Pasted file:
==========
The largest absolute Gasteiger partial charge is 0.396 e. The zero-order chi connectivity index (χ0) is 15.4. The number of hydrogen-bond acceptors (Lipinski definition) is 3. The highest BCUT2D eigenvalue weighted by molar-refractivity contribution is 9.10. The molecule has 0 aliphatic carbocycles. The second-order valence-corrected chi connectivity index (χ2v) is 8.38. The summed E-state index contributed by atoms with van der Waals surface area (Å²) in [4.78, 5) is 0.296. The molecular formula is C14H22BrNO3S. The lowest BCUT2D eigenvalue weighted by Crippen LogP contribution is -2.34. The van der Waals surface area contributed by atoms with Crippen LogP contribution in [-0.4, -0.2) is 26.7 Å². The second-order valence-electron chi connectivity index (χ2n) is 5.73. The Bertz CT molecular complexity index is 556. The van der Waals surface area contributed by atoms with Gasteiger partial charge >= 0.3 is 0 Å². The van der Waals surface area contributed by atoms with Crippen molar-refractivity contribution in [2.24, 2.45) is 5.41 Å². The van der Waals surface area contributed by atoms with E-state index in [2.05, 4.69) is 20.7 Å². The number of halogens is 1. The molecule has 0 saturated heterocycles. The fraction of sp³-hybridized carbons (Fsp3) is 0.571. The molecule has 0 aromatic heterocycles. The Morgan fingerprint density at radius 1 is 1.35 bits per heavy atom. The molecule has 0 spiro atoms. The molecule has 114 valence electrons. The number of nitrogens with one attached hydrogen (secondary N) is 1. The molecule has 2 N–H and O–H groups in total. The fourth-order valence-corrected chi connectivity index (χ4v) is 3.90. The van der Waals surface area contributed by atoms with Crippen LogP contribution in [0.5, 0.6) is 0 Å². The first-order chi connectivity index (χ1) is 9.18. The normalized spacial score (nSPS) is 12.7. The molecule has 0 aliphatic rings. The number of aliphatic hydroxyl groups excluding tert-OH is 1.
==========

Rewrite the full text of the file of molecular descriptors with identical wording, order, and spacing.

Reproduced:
The largest absolute Gasteiger partial charge is 0.396 e. The zero-order chi connectivity index (χ0) is 15.4. The number of hydrogen-bond acceptors (Lipinski definition) is 3. The highest BCUT2D eigenvalue weighted by molar-refractivity contribution is 9.10. The molecule has 0 aliphatic carbocycles. The second-order valence-corrected chi connectivity index (χ2v) is 8.38. The summed E-state index contributed by atoms with van der Waals surface area (Å²) in [4.78, 5) is 0.296. The molecular formula is C14H22BrNO3S. The lowest BCUT2D eigenvalue weighted by Crippen LogP contribution is -2.34. The van der Waals surface area contributed by atoms with Crippen LogP contribution in [-0.4, -0.2) is 26.7 Å². The second-order valence-electron chi connectivity index (χ2n) is 5.73. The Bertz CT molecular complexity index is 556. The van der Waals surface area contributed by atoms with Gasteiger partial charge >= 0.3 is 0 Å². The van der Waals surface area contributed by atoms with Crippen molar-refractivity contribution in [2.24, 2.45) is 5.41 Å². The van der Waals surface area contributed by atoms with E-state index in [2.05, 4.69) is 20.7 Å². The number of halogens is 1. The molecule has 0 saturated heterocycles. The fraction of sp³-hybridized carbons (Fsp3) is 0.571. The molecule has 0 aromatic heterocycles. The Morgan fingerprint density at radius 1 is 1.35 bits per heavy atom. The molecule has 0 spiro atoms. The molecule has 114 valence electrons. The number of nitrogens with one attached hydrogen (secondary N) is 1. The molecule has 2 N–H and O–H groups in total. The fourth-order valence-corrected chi connectivity index (χ4v) is 3.90. The van der Waals surface area contributed by atoms with Crippen LogP contribution in [0.5, 0.6) is 0 Å². The first-order chi connectivity index (χ1) is 9.18. The normalized spacial score (nSPS) is 12.7. The molecule has 0 aliphatic rings. The number of aliphatic hydroxyl groups excluding tert-OH is 1.